I am a macro photographer and my current camera is NOT useful to me anymore.
I'd suggest we figure out why you think your current camera is not useful to you for this purpose and go from there. Depending on what your issues are, you may make the problems worse.

Is it because your subject is too small to fill the frame properly? Are your photos blurry (you will probably need to use a tripod)? Is it the image quality? More often than not, lighting is the main issue taking macro photos.

Depth of Field will also be very shallow with smaller subjects. So, selecting a smaller aperture (higher f/stop number) may be needed to get more of a subject in focus. Note that depth of field will be *much* shallower at any given aperture for any given subject framing using a DSLR versus a non-DSLR model. So, keep that in mind.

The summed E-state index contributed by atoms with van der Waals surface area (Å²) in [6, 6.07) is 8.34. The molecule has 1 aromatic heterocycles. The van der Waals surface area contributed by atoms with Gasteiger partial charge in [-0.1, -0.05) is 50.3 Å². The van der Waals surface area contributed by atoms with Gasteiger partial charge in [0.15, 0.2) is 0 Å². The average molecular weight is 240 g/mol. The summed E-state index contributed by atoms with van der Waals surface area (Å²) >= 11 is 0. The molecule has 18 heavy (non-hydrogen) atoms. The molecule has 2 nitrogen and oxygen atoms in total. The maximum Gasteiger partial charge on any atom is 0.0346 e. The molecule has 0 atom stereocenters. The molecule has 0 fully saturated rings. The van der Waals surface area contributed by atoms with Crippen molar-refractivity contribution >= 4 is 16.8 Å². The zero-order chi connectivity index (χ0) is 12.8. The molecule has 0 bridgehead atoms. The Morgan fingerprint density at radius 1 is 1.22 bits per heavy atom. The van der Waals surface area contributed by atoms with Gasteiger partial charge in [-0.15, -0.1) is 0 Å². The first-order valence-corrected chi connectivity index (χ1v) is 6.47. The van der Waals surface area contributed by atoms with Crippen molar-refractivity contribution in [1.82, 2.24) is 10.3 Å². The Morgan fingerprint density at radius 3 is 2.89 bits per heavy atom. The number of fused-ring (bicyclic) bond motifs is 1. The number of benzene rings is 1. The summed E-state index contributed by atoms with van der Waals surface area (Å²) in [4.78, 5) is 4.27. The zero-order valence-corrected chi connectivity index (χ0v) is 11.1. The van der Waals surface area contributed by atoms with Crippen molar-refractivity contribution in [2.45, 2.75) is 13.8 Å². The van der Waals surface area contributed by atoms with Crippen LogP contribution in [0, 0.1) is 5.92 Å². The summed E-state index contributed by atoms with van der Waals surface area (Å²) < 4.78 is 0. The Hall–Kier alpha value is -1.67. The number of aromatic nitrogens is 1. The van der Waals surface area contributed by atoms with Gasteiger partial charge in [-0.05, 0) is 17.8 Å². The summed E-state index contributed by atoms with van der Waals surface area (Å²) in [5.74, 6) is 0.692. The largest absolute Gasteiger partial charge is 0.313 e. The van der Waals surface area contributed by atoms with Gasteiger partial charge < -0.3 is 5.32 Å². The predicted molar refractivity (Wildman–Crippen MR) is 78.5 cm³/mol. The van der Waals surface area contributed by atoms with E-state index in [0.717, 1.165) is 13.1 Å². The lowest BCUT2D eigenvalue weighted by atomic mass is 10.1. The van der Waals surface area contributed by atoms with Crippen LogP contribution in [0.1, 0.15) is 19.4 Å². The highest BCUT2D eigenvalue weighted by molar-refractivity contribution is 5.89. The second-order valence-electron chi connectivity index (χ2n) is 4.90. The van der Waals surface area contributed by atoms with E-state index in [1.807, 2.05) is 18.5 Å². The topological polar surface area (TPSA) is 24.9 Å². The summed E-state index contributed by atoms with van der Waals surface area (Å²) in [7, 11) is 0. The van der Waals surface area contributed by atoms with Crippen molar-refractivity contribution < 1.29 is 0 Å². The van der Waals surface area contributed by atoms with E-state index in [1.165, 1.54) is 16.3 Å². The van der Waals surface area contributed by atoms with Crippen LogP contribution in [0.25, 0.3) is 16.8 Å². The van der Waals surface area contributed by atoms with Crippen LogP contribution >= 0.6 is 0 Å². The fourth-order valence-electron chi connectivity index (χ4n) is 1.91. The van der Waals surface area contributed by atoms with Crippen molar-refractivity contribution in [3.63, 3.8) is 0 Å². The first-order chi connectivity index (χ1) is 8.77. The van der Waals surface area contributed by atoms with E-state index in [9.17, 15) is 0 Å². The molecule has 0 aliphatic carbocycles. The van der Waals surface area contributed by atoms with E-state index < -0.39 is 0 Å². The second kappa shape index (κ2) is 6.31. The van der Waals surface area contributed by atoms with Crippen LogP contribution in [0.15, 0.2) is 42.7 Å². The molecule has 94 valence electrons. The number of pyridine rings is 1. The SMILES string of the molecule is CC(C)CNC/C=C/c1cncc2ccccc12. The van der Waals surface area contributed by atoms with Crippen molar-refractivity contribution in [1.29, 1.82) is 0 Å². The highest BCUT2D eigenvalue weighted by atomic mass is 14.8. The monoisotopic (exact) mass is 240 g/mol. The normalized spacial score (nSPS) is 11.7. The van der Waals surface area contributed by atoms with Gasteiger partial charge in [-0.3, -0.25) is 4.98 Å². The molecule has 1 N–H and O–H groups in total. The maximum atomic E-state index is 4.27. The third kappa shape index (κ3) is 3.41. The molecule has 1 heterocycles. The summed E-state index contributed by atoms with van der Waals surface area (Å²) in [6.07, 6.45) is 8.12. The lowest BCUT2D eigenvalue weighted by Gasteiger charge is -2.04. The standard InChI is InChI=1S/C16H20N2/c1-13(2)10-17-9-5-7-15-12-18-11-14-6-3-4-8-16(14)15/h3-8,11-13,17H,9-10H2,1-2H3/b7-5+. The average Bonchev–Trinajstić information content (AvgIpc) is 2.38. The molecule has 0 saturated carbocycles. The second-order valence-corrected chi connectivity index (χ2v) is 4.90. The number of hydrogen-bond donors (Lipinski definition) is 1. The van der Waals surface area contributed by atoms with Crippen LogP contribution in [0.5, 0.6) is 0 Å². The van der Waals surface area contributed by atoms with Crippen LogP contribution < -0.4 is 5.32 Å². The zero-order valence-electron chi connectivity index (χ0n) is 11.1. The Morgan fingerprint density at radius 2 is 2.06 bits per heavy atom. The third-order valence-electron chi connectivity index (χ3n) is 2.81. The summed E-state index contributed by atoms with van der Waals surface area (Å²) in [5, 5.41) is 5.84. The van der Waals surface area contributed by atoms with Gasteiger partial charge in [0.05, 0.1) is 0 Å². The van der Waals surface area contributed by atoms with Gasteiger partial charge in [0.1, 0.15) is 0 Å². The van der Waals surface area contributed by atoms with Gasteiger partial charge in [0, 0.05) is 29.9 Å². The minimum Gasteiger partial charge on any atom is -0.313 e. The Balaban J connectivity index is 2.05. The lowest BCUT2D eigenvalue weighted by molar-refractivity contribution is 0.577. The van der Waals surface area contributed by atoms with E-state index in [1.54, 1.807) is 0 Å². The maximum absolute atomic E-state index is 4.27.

I'd suggest going into more detail about what you're trying to shoot and the problems you're experiencing. You may also want to post a sample image. I'd hate for you to invest in a new camera and lens and end up with the same (or worse) issues.

It may just be technique, and for smaller subjects, a non-DSLR model can work quite well. For example, Steve took most of the closeups you see in the reviews here using Nikon Coolpix models, even though he has other cameras. For one thing, the greater depth of field you have with a non-DSLR model can come in very handy for closeups when you want more of the image in focus.

See this older response to a question about it here, when a forum member noticed how much detail there was in things like dials and buttons in the images:

The Swivel Bodied Coolpix models (like the Nikon Coolpix 990, 995, 4500) are pretty good for macros, and you can probably find a used Nikon 990 on Ebay for under $200 if you're a good shopper. But, you still need to worry about the basics (making sure you have a diffused light source, using a tripod to prevent blur from camera shake, using an aperture that gives you the desired depth of field and more).